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Palestinian national amputee football team aims to make history

Gaza City – Palestine’s first-ever amputee football team was launched in Gaza City on Friday to coincide with International Day for People with Disabilities.

The Palestine Amputee Football Association national squad is supported by the International Committee of the Red Cross (ICRC). The squad of 20 consists of young Palestinians who lost parts of their bodies, either in previous wars with Israel or in accidents.

Players used crutches and prosthetic legs to play football as they trained at a stadium in Gaza City.

The team aims to participate in the Amputee Football World Cup scheduled to be held in Turkey next year.

Amputee player, Ahmed Alkhodari, was selected for the team [File: Mohammed Salem/Al Jazeera].

My life has changed enormously

Ahmed Alkhodari, 23, lost his leg in March 2019 during the Great March of Return three years ago. Hundreds of Palestinians were killed, and tens of thousands were wounded in Israeli firing as they attempted to cross the fence demanding a return to towns and villages located inside Israel from where their ancestors were ethnically cleansed in 1948.

At least 156 of those who were wounded faced amputations.

Alkhodari told Al Jazeera he wants to participate in tournaments outside of the Palestinian enclave, home to nearly 2 million people, which has been under Israeli blockade for nearly 15 years, and that his inclusion in the national team has added “value to my life”.

He believes the team will succeed at international championships across the world. The team is looking to represent Palestine in the 2022 World Cup slated to be held in the Turkish city of Istanbul in March.

Footballer Ibrahim Madi says the team helped with the mental and physical pain he endured after losing his leg [File: Mohammed Salem/ Al Jazeera]

Ibrahim Madi, 30, expressed his enthusiasm for being part of the team.

“Being here means a lot to me. It compensated all mental and physical pain I suffered after I lost my leg,” he told Al Jazeera.

Madi recalled “the darkest days of his life” – the period after a bullet fired by Israeli soldiers hit his leg in 2018 during a border demonstration in Gaza.

“I spent 11 days in unbearable pain in hospital,” he recounted. “Doctors then decided to amputate my leg.”

The amputation severely affected Madi’s life until he learned about the amputees’ football team.

Simon Baker is a consultant with ICRC, and he first travelled to Gaza in 2019 to work on the amputee football project [File: Mohammed Salem/ Al Jazeera]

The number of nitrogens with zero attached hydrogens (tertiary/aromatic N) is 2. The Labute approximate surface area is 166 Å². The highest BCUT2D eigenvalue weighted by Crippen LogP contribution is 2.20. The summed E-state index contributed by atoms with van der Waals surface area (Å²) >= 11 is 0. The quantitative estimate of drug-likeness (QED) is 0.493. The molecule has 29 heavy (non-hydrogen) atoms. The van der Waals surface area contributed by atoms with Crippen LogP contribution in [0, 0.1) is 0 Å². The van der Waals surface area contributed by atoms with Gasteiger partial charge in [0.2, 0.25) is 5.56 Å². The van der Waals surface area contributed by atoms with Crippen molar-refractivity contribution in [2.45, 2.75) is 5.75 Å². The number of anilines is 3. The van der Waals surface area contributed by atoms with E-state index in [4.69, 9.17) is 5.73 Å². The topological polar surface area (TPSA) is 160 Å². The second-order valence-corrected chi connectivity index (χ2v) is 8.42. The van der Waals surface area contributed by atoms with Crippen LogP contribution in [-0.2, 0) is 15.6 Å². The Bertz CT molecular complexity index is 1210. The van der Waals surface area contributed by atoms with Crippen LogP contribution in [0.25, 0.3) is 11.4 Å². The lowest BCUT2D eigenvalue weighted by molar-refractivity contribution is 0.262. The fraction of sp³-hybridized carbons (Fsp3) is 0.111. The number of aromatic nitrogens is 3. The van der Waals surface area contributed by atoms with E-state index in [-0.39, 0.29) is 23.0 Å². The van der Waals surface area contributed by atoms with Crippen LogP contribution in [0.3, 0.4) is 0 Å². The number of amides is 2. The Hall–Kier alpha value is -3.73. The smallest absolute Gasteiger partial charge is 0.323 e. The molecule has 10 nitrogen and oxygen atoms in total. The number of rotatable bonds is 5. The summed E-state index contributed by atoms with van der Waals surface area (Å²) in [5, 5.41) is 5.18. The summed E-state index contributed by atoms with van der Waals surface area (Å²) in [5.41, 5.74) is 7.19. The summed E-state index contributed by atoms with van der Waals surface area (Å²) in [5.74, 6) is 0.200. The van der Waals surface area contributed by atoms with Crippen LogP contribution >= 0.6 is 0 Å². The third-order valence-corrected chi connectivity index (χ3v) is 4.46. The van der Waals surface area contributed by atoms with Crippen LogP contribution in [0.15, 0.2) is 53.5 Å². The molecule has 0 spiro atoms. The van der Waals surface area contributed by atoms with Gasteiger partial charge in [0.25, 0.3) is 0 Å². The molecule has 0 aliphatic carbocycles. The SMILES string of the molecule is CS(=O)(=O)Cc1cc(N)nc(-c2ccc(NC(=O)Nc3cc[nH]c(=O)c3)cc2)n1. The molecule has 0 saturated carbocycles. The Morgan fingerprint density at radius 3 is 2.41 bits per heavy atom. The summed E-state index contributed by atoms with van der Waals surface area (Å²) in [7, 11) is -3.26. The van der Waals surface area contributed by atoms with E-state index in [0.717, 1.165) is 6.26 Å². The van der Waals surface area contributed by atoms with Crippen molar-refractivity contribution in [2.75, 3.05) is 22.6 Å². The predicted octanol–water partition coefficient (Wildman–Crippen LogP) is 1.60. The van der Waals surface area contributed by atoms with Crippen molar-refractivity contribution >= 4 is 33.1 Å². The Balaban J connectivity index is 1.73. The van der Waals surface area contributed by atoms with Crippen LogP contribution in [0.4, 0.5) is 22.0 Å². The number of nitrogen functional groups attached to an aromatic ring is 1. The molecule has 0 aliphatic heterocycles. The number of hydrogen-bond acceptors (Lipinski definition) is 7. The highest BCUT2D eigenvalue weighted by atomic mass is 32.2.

‘Positive story coming out of Gaza’

Simon Baker, the General Secretary of the European Amputee Football Federation, has been working with amputee players in Gaza for three years, helping them boost their skills and providing high-level coaching.

Baker, an amputee himself, first travelled to Gaza in 2019 to work on the amputee football project as a consultant with the ICRC. In the Gaza Strip, he has since trained 15 coaches, 12 referees, and 80 amputee players – from which 20 were chosen for the final squad unveiled on Friday.

“The project went through several stages in choosing the best 20 players to launch the national team,” Baker told Al Jazeera.

“We hope by the end of March, the national team will go to compete in the Asian Cup and this will qualify them to participate in the 2022 World Cup in Istanbul,” he said.

Baker wants people to respect the team. “We don’t want people to pity them and feel sorry for them because of the fact they live in Gaza. This is a happy and positive story coming out of Gaza.”

People with disabilities can be valuable members of society, he said.

The Gaza Strip is home to some 1,600 amputees, according to the Ministry of Health [File: Mohammed Salem/ Al Jazeera]

This team ‘makes into history’

Suhair Zaqout, the spokesperson of the ICRC in Gaza, said this team “makes history” by being the first national Palestinian amputee football team.

Zaqout highlighted her organisation’s role in supporting people with disabilities, especially in the Gaza Strip that has witnessed conflicts and cycles of violence.

“We support the amputees’ sports as a window to achieve social and psychological integration,” she said.

Zaqout said ICRC supports five other sports for amputees in Gaza, including basketball, athletics, cycling and table tennis.

The Gaza Strip is home to some 1,600 amputees, according to the Palestinian Ministry of Health.




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